Great question. And when you bring that up, I go back to the learning disability, and I go back to my mom. And my mom always said, I knew we were going to be okay. Because as much as you struggled in school, you could spend hours and hours and hours hitting golf balls and practicing putting and practicing chipping. He says, I knew you'd be fine. If you just found what you were passionate about. I knew that you would be successful. And so the parallel between you could say any sport or golf is the passion for becoming better every single day. Now, golf is measurable. And you don't have any other teammates around. If you do play on a high school team, or you play in a college team, everybody's score counts. But when you're out there for four or four and a half hours, it's just you and your thoughts. The parallel I would give to this business is number one, dedication, this is with any sport, but I would say the dedication, and then the willingness to fail and the willingness it paralleling it to golf. When you're playing golf. It's not as if you're three holes in and you have a teammate right next to you going hey, why don't you take this shot? Or, hey, let me pass this off to you. Fortunately, and unfortunately about golf is it's you and your thoughts and you're out there by yourself. And so the same thing in our industry is you can be on a team in the financial services industry. But in many instances when you're driving out to that appointment, and you're thinking about self-positive self-talk or saying oh, this isn't going to work and why it's why this is gonna go badly. And I think we all have to visualize things before they happen. But there's tremendous parallels between golf In the financial services business, I've just been able to think being able to map it out. And I would also say, you have to do so much preparation before you go to meet with somebody. And if you're going to show up to somebody's home, if you're fumbling around trying to get all your stuff straight, and you walk in and you're not on your A game, they're going to see it, they're going to know it. So I would say golf in any sport, it's all about the preparation in advance. And that preparation, if you do the right things, the rest will take care of itself. And then when game day comes, or the day that you're on the golf course, all the preparation that you did prior is where it's going to show, you know, we all know, if we don't do the work up front, we're not going to perform our best on the court, in the boardroom at somebody's kitchen table. So there's tremendous parallels, but I would just say passion, dedication, discipline, but being able to fail, being able to have a bad day on the golf course and realize, you know, I get to come back the next day and work on it. So tremendous parallels, but just being able to think, and be with your own thoughts, especially in this business.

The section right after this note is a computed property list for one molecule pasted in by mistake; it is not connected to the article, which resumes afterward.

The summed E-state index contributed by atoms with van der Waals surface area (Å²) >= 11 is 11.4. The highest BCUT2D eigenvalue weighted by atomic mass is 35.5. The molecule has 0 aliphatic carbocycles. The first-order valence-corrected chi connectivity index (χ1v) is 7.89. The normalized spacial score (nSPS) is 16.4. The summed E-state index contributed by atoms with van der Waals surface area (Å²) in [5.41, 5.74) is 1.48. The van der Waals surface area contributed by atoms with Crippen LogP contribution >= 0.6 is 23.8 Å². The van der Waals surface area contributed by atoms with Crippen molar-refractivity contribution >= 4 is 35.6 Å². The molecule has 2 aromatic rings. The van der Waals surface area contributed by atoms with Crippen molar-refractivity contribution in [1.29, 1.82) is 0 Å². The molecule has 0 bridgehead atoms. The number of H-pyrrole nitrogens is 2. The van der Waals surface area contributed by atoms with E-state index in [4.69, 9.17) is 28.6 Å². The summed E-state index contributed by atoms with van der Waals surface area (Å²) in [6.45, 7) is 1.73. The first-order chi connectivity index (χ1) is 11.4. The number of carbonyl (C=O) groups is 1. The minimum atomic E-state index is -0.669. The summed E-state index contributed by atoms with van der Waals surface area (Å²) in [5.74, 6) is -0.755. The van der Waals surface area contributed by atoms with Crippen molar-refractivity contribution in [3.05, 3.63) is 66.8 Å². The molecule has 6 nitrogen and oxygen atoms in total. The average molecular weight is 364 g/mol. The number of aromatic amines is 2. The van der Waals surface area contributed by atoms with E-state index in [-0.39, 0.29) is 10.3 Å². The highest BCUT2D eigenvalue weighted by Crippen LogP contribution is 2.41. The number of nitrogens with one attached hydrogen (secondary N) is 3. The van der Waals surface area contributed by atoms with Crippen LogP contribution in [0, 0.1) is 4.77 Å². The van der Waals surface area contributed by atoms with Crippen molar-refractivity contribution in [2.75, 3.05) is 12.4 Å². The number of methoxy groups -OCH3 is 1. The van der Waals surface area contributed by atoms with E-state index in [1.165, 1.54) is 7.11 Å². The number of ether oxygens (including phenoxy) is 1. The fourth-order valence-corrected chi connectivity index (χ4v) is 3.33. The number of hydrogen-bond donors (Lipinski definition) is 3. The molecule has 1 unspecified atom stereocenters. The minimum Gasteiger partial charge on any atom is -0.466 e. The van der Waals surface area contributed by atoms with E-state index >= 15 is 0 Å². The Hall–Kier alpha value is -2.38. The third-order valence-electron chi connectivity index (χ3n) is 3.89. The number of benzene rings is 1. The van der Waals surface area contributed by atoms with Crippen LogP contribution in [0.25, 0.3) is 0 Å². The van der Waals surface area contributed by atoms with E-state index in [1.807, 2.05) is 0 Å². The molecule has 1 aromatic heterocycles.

Suzanne Carawan 16:01